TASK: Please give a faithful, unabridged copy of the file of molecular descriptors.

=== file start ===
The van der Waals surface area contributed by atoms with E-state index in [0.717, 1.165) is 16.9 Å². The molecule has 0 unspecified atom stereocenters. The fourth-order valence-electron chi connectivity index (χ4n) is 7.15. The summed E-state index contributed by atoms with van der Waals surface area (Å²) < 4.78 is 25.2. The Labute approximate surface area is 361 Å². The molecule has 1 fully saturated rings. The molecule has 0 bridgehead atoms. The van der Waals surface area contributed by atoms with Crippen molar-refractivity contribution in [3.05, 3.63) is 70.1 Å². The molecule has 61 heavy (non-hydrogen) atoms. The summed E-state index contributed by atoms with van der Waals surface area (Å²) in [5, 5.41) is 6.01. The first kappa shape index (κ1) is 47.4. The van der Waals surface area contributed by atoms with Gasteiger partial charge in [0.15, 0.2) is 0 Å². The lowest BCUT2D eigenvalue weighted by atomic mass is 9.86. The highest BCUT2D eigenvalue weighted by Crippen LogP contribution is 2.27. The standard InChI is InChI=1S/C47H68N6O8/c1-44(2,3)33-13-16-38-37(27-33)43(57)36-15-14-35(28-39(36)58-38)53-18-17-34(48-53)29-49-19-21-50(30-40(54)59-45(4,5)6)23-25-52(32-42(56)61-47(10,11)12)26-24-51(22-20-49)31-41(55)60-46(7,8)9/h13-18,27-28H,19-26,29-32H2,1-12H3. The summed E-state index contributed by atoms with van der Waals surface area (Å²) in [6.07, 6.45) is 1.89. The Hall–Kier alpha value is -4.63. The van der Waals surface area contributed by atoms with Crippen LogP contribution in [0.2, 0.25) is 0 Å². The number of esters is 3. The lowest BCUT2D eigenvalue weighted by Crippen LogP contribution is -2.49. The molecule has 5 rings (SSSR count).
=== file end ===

The van der Waals surface area contributed by atoms with E-state index in [0.717, 1.165) is 16.9 Å². The molecule has 0 unspecified atom stereocenters. The fourth-order valence-electron chi connectivity index (χ4n) is 7.15. The summed E-state index contributed by atoms with van der Waals surface area (Å²) < 4.78 is 25.2. The Labute approximate surface area is 361 Å². The molecule has 1 fully saturated rings. The molecule has 0 bridgehead atoms. The van der Waals surface area contributed by atoms with Crippen molar-refractivity contribution in [3.05, 3.63) is 70.1 Å². The molecule has 61 heavy (non-hydrogen) atoms. The summed E-state index contributed by atoms with van der Waals surface area (Å²) in [5, 5.41) is 6.01. The first kappa shape index (κ1) is 47.4. The van der Waals surface area contributed by atoms with Gasteiger partial charge in [0.15, 0.2) is 0 Å². The lowest BCUT2D eigenvalue weighted by atomic mass is 9.86. The highest BCUT2D eigenvalue weighted by Crippen LogP contribution is 2.27. The standard InChI is InChI=1S/C47H68N6O8/c1-44(2,3)33-13-16-38-37(27-33)43(57)36-15-14-35(28-39(36)58-38)53-18-17-34(48-53)29-49-19-21-50(30-40(54)59-45(4,5)6)23-25-52(32-42(56)61-47(10,11)12)26-24-51(22-20-49)31-41(55)60-46(7,8)9/h13-18,27-28H,19-26,29-32H2,1-12H3. The summed E-state index contributed by atoms with van der Waals surface area (Å²) in [6.07, 6.45) is 1.89. The Hall–Kier alpha value is -4.63. The van der Waals surface area contributed by atoms with Crippen LogP contribution in [0.2, 0.25) is 0 Å². The number of esters is 3. The lowest BCUT2D eigenvalue weighted by Crippen LogP contribution is -2.49. The molecule has 5 rings (SSSR count).